This is merely the beginning, though. Tesla said this week that the Gigafactory will eventually employ about 10,000 workers, or 50 percent more than previously forecast, says Electrek. The goal is to bring battery costs down to $100 per kilowatt hour by the end of the decade, which will help Tesla's aim to be an energy/power company in addition to a vehicle maker. In fact, Tesla is already making battery packs for energy storage – Tesla will start making the first vehicle battery packs at the factory in six months, and those will be developmental packs for the Model 3. Model S and Model X battery-pack production is about nine months out, according to Electrek.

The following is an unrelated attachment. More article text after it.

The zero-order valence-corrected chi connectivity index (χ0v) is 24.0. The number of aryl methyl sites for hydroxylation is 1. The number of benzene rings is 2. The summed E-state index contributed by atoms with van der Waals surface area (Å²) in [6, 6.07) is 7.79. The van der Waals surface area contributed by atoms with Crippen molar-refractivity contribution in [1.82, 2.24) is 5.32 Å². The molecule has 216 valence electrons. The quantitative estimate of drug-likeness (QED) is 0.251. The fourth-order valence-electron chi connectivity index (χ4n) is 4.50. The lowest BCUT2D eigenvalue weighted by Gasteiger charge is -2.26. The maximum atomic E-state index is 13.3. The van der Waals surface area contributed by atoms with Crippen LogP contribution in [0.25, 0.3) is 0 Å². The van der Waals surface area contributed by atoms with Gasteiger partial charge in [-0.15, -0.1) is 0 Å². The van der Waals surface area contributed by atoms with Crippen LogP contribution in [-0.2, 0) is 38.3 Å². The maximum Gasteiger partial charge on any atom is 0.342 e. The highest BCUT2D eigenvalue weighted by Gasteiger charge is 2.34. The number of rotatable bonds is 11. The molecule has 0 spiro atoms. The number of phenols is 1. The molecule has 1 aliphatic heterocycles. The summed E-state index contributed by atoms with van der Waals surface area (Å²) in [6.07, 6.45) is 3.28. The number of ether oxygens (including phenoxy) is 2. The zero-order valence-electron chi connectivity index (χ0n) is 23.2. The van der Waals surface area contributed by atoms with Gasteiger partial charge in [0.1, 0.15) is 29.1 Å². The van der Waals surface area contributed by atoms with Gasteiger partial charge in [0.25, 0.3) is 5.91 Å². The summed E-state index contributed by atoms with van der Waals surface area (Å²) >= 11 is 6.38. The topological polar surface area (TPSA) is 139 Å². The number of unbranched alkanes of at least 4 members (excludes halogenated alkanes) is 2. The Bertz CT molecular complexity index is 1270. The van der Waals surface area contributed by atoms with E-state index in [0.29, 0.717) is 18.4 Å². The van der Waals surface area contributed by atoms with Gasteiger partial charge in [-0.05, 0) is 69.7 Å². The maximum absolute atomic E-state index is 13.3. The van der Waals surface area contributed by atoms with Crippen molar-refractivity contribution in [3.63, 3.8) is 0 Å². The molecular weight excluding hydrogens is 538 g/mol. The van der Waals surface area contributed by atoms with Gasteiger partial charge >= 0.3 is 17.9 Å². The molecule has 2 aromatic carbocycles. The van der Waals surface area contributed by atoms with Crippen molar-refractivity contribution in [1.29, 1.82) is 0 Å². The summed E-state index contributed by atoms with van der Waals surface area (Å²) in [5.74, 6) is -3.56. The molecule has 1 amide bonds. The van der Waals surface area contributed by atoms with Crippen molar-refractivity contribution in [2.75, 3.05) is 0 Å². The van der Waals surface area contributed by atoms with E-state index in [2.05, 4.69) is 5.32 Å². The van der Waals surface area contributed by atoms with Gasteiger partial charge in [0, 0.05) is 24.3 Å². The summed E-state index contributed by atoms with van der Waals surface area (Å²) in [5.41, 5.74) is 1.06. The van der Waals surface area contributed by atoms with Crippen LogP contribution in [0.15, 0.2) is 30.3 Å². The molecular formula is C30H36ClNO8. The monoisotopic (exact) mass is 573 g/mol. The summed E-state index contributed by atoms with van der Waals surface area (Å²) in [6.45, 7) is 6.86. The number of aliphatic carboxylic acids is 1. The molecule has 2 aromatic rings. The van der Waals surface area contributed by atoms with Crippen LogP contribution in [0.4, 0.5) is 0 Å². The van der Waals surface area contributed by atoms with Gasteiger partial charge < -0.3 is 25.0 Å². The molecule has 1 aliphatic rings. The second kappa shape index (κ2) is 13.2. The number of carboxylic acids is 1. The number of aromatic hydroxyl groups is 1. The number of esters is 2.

Tesla chief Elon Musk also said this week that the company may expand into car-sharing as well as electric truck and bus production, even if it's a money-losing proposition (not exactly a foreign concept to Tesla). Eventually, such efforts will be supported by the Model 3, which Tesla forecasts will be produced at a rate of 500,000 units per year by 2018, at which point the model will generate $20 billion a year in revenue and $5 billion in gross profit, says Hybrid Cars.
As for the current state of the $5 billion factory, which will eventually total about 10 million square feet, it's about 14 percent complete and already employs 1,000 people, according to Wired. Finally, Teslarati has some pictures taken at a media event at the Gigafactory earlier this week here.